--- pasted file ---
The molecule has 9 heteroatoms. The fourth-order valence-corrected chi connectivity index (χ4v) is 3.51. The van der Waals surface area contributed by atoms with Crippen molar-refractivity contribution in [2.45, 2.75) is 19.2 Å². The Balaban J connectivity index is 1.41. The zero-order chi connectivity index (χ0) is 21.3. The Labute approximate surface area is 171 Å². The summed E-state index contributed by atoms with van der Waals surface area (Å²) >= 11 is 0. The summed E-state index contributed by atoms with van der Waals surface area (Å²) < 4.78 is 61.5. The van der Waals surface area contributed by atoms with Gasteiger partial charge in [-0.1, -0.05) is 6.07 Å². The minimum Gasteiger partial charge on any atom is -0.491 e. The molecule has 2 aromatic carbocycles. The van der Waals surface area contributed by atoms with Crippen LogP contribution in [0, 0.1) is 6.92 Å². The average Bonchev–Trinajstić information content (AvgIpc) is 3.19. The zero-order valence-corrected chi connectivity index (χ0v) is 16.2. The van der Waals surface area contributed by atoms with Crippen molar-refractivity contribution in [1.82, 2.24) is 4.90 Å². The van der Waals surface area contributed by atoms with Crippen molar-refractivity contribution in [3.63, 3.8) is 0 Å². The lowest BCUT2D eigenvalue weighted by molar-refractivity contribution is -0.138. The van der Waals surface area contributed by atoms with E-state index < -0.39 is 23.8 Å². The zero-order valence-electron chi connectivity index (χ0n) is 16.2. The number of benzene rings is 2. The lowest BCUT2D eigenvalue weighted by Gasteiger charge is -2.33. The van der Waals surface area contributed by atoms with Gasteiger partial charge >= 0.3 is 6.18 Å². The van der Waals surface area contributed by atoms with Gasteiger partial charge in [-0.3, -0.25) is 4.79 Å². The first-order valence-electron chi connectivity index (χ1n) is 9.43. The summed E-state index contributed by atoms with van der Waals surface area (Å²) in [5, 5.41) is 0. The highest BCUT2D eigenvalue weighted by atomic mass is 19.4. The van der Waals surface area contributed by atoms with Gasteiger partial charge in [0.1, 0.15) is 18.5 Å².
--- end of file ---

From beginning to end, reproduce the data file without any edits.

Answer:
The molecule has 9 heteroatoms. The fourth-order valence-corrected chi connectivity index (χ4v) is 3.51. The van der Waals surface area contributed by atoms with Crippen molar-refractivity contribution in [2.45, 2.75) is 19.2 Å². The Balaban J connectivity index is 1.41. The zero-order chi connectivity index (χ0) is 21.3. The Labute approximate surface area is 171 Å². The summed E-state index contributed by atoms with van der Waals surface area (Å²) >= 11 is 0. The summed E-state index contributed by atoms with van der Waals surface area (Å²) < 4.78 is 61.5. The van der Waals surface area contributed by atoms with Gasteiger partial charge in [-0.1, -0.05) is 6.07 Å². The minimum Gasteiger partial charge on any atom is -0.491 e. The molecule has 2 aromatic carbocycles. The van der Waals surface area contributed by atoms with Crippen LogP contribution in [0, 0.1) is 6.92 Å². The average Bonchev–Trinajstić information content (AvgIpc) is 3.19. The zero-order valence-corrected chi connectivity index (χ0v) is 16.2. The van der Waals surface area contributed by atoms with Crippen molar-refractivity contribution in [1.82, 2.24) is 4.90 Å². The van der Waals surface area contributed by atoms with Crippen molar-refractivity contribution in [3.63, 3.8) is 0 Å². The lowest BCUT2D eigenvalue weighted by molar-refractivity contribution is -0.138. The van der Waals surface area contributed by atoms with E-state index < -0.39 is 23.8 Å². The zero-order valence-electron chi connectivity index (χ0n) is 16.2. The number of benzene rings is 2. The lowest BCUT2D eigenvalue weighted by Gasteiger charge is -2.33. The van der Waals surface area contributed by atoms with Gasteiger partial charge >= 0.3 is 6.18 Å². The van der Waals surface area contributed by atoms with Gasteiger partial charge in [-0.3, -0.25) is 4.79 Å². The first-order valence-electron chi connectivity index (χ1n) is 9.43. The summed E-state index contributed by atoms with van der Waals surface area (Å²) in [5, 5.41) is 0. The highest BCUT2D eigenvalue weighted by atomic mass is 19.4. The van der Waals surface area contributed by atoms with Gasteiger partial charge in [0.1, 0.15) is 18.5 Å².